Spring 2015 Features series
Sunday, April 19, 2015 at 4:00pm
Sunday, April 19, 2015 at 7:00pm
Acadia Cinema's Al Whittle Theatre
450 Main Street, Wolfville, NS
Directed by Jean-Marc Vallée
Screenplay by Nick Hornby
Based on the book by Cheryl Strayed
Starring Reese Witherspoon, Laura Dern, and Gaby Hoffmann
Rated NR ·
Devastated by the death of her mother from cancer in 1991, the twenty-two-year-old Cheryl Strayed (Reese Witherspoon, Mud, Walk the Line) soon spirals into a deeply self-destructive decline that destroys her marriage and leaves her addicted to heroin. Four years later, in a bid to leave her demons behind, she makes a rash decision and embarks on a life-changing journey. Haunted by memories of her mother Bobbi (Laura Dern, The Master) and with absolutely no experience, she sets out to hike more than a thousand miles on the Pacific Crest Trail all on her own.
Based on Strayed’s best-selling memoir Wild: From Lost to Found on the Pacific Crest Trail, Canadian director Jean-Marc Vallee (Dallas Buyers Club, Café de flore, The Young Victoria) and screenwriter Nick Hornby (An Education) bring her extraordinary adventure to the screen. Wild tells the story of her journey, alternating remarkable moments from the novice hiker’s unaccompanied trek with flashbacks of the traumas that triggered her inspiring feat. The film powerfully reveals her terrors and pleasures—as she forges ahead on a journey that maddens, strengthens, and ultimately heals her.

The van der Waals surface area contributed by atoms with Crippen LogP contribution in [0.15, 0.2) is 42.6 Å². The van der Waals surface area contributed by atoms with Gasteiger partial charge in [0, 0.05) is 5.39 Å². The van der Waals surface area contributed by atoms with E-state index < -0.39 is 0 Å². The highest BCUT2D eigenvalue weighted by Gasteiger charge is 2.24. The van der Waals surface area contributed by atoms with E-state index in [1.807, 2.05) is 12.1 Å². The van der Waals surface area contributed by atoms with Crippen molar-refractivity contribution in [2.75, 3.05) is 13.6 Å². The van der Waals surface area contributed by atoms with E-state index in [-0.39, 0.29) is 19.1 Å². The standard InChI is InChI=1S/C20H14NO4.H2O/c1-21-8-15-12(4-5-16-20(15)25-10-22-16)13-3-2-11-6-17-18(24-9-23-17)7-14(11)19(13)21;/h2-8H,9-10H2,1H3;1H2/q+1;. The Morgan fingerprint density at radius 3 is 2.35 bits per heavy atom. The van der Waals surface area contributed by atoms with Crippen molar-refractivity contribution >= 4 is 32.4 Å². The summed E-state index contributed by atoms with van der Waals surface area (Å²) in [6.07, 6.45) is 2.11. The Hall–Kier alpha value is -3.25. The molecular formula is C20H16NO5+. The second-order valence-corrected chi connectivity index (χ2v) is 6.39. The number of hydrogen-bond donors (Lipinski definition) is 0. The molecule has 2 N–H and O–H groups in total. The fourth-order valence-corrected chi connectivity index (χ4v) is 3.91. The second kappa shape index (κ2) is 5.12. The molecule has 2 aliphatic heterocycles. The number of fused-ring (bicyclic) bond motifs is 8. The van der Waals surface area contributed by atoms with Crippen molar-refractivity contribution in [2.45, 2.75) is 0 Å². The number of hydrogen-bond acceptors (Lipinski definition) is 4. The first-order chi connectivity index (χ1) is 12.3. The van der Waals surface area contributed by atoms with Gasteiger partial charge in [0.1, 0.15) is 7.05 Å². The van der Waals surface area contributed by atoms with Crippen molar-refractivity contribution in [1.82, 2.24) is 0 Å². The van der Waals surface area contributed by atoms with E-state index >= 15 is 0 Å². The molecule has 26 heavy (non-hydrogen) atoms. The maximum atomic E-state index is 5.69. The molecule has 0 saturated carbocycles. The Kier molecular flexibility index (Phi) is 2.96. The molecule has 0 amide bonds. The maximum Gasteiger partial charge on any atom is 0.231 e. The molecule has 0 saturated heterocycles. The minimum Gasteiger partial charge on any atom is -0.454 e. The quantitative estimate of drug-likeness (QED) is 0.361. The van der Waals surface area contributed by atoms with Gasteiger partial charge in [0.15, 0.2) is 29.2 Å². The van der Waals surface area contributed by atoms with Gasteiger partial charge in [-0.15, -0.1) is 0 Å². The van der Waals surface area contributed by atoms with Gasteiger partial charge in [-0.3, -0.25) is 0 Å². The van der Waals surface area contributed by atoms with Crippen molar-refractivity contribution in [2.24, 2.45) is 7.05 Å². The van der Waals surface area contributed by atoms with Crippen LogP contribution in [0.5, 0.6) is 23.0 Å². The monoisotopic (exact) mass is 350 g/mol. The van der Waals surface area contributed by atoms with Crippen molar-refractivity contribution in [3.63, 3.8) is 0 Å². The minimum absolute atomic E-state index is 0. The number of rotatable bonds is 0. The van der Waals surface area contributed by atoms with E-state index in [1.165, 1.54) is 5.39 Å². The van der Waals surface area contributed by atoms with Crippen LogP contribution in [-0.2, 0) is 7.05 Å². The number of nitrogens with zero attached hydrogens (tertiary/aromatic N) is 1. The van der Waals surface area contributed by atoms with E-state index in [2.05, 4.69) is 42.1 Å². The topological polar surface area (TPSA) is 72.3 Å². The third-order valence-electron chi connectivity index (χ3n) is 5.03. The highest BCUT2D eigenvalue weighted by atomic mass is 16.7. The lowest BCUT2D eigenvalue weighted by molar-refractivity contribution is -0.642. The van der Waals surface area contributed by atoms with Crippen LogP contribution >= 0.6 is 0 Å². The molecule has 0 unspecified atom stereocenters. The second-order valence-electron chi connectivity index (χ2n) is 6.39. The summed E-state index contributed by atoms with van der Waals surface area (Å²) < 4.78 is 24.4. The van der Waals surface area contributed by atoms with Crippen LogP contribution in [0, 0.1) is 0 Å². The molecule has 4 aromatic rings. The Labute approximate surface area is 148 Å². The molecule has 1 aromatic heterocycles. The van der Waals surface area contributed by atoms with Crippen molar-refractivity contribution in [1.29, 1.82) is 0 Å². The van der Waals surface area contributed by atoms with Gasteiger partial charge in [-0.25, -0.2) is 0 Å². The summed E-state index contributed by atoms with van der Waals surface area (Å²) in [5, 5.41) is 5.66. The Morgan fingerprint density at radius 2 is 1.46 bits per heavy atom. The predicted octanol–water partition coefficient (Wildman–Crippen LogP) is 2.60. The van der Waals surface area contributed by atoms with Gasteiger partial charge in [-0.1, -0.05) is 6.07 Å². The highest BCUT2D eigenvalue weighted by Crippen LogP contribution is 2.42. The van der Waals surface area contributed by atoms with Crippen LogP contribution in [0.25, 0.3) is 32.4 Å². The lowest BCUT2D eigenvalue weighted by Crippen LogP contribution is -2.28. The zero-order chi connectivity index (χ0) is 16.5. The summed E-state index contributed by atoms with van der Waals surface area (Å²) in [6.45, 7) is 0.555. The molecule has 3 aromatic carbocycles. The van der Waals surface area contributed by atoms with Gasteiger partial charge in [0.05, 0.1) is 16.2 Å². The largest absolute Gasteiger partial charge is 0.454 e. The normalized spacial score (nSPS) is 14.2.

Vallée, who is rapidly becoming one of Hollywood’s foremost filmmakers, relates these parallel narratives with a dexterous touch, balancing vivid depictions of Strayed’s gruelling exertions with instances of heartfelt introspection. Hornby’s screenplay, meanwhile, retains the compelling blend of humour and pathos that won Strayed’s book such wide acclaim. This follow-up to Vallée’s Oscar-winning Dallas Buyers Club is an extraordinary odyssey of loss and self-discovery, powered by Witherspoon’s award-worthy characterization.
“There are other movies out this year that are more technically ambitious than Wild (I’m thinking Birdman). There are others that are wider-reaching in scope and sheer audacity (the 12-years-in-the-making Boyhood). But there aren’t any others that offer the power and profundity of Wild. This movie is a gift. It’s also a journey.” (Mike Scott, New Orleans Times-Picayune)
“Wild may sound like a film about redemption, but it’s more about learning to live with what you can’t control—and accepting what you can control, which is sometimes just as difficult.” (Connie Ogle, Miami Herald)
“As for Witherspoon, there’s not a shred of her America’s Sweetheart persona in this work. She strips naked, literally and otherwise, in a raw, brave performance.” (Richard Roeper, Chicago Sun-Times)